Tag Archives: information

San Diego MLS fights for Zillow, Trulia exposure

 Agency wants agents’ info to be listed prominently on popular search sites

Article by U~T San Diego here: “San Diego MLS fights for Zillow, Trulia exposure“.  This story was updated Wednesday Feb. 8 with additional comments from a real estate syndicator and housing search sites.

Sandicor - MLSA debate over listing data continues between real estate brokers and websites like Zillow and Trulia as the San Diego region’s Multiple Listing Service seeks to control content to outside parties.

Sandicor, the county’s MLS, has added a text field to its listings that allows members to enter contact information, including names, email addresses and brokerage websites. The information, along with the usual listing data, would be disseminated by syndication websites such as ListHub and Point2, which are sources of information for popular real estate sites.

The main idea is that the contact information in the extra field would be displayed prominently for home hunters to see, nixing any confusion over the listing agent and an agent who is advertising on Trulia or Zillow.

The change, in the works since October, follows last week’s heated discussion after a San Diego brokerage cut ties with those two real estate behemoths.

“I think it will be clear to consumers if they want to contact the listing agent, they can,” Sandicor CEO Ray Ewing said. “If not, they can contact others who have ads around (the listings.) We give them the choice.”

Real estate brokers, who can opt-out of filling out the new field, also will benefit because the extra information will help drive traffic back to their websites, Ewing added.

It is believed Sandicor is the first MLS to make such a system change, Ewing said…

Want to read more about Sandicor’s latest change? Visit MLS Fights Back for Its Brokers, a blog from a real estate IT consulting firm.

Read more from this article by U~T San Diego here: “San Diego MLS fights for Zillow, Trulia exposure“. 

What do you think about this issue?  Obviously, this move to my local MLS, Sandicor, affects me–in that my listings have less visibility online.  But it does affect me on the flip side, with Zillow and Trulia not allowing my contact information to show up on my own listings.  

2011 had lowest mortgage rates on record

You’ve probably been hearing all year long how mortgage interest rates were at record lows.

Now, the final data is in. And it shows that 2011 had the lowest average interest rates in the 41 years that mortgage giant Freddie Mac has been tracking loan rates.

Specifically, the U.S. average was 4.45% on the 30-year fixed-rate mortgage, Freddie Mac reported. That beats the previous low of 4.69% set in 2010.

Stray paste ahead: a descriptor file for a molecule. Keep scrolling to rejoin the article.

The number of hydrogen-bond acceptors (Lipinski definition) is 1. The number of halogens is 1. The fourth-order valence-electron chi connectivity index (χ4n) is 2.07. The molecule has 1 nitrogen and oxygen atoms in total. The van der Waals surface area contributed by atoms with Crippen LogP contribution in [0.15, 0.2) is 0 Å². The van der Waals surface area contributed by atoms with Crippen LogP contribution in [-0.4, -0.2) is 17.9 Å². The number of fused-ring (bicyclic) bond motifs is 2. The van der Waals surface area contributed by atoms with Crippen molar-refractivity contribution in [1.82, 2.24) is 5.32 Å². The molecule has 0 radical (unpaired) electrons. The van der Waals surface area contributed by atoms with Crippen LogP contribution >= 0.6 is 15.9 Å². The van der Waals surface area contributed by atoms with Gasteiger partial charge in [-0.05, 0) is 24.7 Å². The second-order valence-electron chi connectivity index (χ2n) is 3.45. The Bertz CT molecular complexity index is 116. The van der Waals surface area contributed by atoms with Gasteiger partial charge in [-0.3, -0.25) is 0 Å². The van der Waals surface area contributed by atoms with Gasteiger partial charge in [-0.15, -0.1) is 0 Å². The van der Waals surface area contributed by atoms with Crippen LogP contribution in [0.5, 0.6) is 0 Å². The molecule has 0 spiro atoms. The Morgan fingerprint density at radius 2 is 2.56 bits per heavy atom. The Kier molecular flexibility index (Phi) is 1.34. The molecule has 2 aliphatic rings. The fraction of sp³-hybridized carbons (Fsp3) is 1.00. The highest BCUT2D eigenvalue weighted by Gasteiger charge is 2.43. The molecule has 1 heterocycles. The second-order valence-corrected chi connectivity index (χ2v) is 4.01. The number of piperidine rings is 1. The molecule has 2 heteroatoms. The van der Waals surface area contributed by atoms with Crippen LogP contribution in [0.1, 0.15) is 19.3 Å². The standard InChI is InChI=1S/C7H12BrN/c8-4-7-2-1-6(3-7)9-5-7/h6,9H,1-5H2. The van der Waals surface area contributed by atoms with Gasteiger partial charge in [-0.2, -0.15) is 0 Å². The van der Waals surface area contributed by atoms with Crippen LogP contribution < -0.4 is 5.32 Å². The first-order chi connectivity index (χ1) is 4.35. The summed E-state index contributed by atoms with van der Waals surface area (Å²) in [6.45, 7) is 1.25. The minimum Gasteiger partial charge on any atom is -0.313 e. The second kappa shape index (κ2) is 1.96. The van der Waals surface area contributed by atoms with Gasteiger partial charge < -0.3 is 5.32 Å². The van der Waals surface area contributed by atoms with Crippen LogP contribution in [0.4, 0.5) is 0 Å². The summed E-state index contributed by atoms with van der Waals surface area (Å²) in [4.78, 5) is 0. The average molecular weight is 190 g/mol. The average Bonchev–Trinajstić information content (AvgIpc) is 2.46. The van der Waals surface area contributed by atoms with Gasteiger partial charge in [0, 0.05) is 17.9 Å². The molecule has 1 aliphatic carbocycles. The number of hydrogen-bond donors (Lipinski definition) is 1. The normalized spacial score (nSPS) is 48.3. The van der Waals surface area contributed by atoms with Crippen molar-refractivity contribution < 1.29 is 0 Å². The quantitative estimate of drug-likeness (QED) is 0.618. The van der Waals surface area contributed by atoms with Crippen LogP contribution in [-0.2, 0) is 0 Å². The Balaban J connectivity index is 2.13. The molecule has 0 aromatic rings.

The past two years are the only ones in Freddie Mac’s records in which the annual average rates were below 5% for a 30-year, fixed-rate loan. In 1981, 30-year mortgage rates averaged nearly 17%. As recently as 2008, rates were averaging above 6%.

Interest rates fell below 4% for the first time in Freddie Mac’s data in October – and stayed at or below 4% for the last nine weeks of the year. Thirty-year rates set six records last year, falling to an all-time low of 3.91% on Dec. 22.

Other types of mortgages were in record territory as well. According to Freddie Mac:

  • Fifteen-year, fixed-rate mortgages set eight records in 2011, falling to an all-time low of 3.21% on Dec. 15.
  • Five-year, adjustable-rate mortgages set nine records in 2011, falling to an all-time low of 2.85% on Dec. 22.
  • One-year, adjustable-rate mortgages set 14 records in 2011, falling to an all-time low of 2.77% on Dec. 22.

The record low mortgage rates failed to spark a revival in the housing market, with fewer buyers able to qualify for a loan or able to afford to purchase a home. Overall, local and U.S. home sales remain well below average levels.

This article is from the Orange County Register; read it here: 2011 had lowest mortgage rates on record.”

9 Reasons to be Optimistic About Housing

housing marketThere’s a lot of negative information and news about the real estate market, but not to worry–there is a brighter side to housing! In fact, there are nine reasons to be optimistic!

There’s been a lot of positive signs for a housing (and broader economic recovery) coming out lately. Here are nine reasons we might be looking at a better 2012 than 2011 in the residential construction market:

  1. Unemployment dropped to its lowest point since 20092. Pending home sales up 10.3 percent in October
  2. Pending sales up 10.2 percent in October
  3. Housing affordability at record levels